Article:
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'LeBron, the Sequel' Turns Into Another Big L.A. Hit

Ballyhooed rookie caps a 28-point effort with a crowd-pleasing dunk at the end of Magic's game.

July 28, 2003|Mike Terry | Times Staff Writer

King James made another royal visit to Los Angeles and found the basketball competition this time a bit different from Mater Dei.

LeBron James was a feature attraction at the "Midsummer Night's Magic" contest, the 18th annual charity game held by Laker executive Magic Johnson at Staples Center on Sunday. But the NBA's No. 1 draft pick wasn't the only one to impress from his team of league rookies facing NBA veterans.

After a slow start, James -- already the most celebrated 18-year-old in NBA history -- warmed up to his role as headliner with 28 points for the blue-jersey rookies in a 127-123 victory over the white-jersey veterans.

James punctuated the win with his trademark slam dunk, taking off nearly 10 feet from the basket and jamming the ball through as time ran out.

"I felt pretty good," said James, who shot 11 for 25 overall and made five of his six three-pointers in the second half.

When asked whether he learned anything from facing NBA competition, including his four pro summer league games in Boston and Orlando, Fla., James said, "that you need to play hard all the time. But we were mainly out there having fun."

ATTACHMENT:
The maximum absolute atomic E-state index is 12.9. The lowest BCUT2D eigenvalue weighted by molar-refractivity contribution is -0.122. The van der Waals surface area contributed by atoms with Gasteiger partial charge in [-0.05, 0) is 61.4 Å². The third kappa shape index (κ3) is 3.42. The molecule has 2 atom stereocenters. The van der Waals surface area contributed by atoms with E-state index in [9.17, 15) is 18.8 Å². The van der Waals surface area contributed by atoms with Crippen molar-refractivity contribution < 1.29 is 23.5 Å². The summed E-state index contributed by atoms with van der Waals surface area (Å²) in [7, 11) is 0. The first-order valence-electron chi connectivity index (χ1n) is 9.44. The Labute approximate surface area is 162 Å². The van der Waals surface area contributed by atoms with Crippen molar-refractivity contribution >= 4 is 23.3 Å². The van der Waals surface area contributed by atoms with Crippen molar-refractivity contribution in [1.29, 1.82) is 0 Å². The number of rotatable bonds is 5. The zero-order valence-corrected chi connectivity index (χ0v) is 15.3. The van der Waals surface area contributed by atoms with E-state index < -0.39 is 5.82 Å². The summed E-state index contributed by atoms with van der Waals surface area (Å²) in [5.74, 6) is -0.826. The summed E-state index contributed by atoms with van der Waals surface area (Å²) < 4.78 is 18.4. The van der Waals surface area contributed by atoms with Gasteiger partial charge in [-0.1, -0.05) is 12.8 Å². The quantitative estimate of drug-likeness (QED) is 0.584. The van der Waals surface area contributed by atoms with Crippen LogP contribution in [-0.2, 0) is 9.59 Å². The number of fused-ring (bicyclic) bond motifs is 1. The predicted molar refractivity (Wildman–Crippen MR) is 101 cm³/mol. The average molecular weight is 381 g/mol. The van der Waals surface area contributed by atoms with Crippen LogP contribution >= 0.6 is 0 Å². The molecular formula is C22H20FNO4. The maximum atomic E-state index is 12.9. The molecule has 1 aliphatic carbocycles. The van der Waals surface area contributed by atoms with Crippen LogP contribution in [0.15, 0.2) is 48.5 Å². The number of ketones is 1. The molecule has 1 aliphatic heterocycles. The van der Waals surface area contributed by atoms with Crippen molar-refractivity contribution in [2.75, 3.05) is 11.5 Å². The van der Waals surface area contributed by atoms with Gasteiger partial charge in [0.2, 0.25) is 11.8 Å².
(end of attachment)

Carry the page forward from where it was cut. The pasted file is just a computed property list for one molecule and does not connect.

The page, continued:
The crowd, estimated by Johnson at more than 16,000, included tennis stars Serena and Venus Williams, director John Singleton, the Sparks' Lisa Leslie and Nikki Teasley, L.A. City Councilman Bernard Parks, comedian Steve Harvey (who "coached" the rookies while Johnson coached the veterans) and Dennis Rodman.

There was no immediate buzz, however, when the players took the floor.

James trotted quietly onto the Staples Center floor between former UCLA players Jason Kapono and Ray Young. His solitary moment of dash and flash came during one layup drill, when James threw the ball against the backboard and slammed it home.

During pregame introductions, former Clipper Darius Miles received one of the louder ovations. Other NBA players on hand included new Laker Gary Payton, Laker holdovers Derek Fisher and Kareem Rush, Clippers Keyon Dooling, Lamar Odom and Quentin Richardson, Jason Richardson, Shawn Marion, Ron Artest, Paul Pierce, Baron Davis, Antoine Walker. James' teammates included Carmelo Anthony (who scored a game-high 34 points), Wooden Award winner T.J. Ford and Chris Bosh.

James was content to pass early, so all the early high flying was done primarily by Miles, Davis, Jason Richardson (who had two windmill dunks) and Quentin Richardson, who scored 26 points.

But with 1:43 left in the half, James brought the crowd to life, dribbling through three players and skying to the rim for a one-handed slam dunk.

After the game Johnson praised James and Anthony, who led Syracuse to the 2003 NCAA championship.

"They're silky smooth and have an understanding of the game. That's what I'm really impressed with," Johnson said. "They know how to get their shots and when to shoot it. I didn't know Carmelo could shoot with range. And I didn't know LeBron was that big and strong. They're both going to be outstanding."

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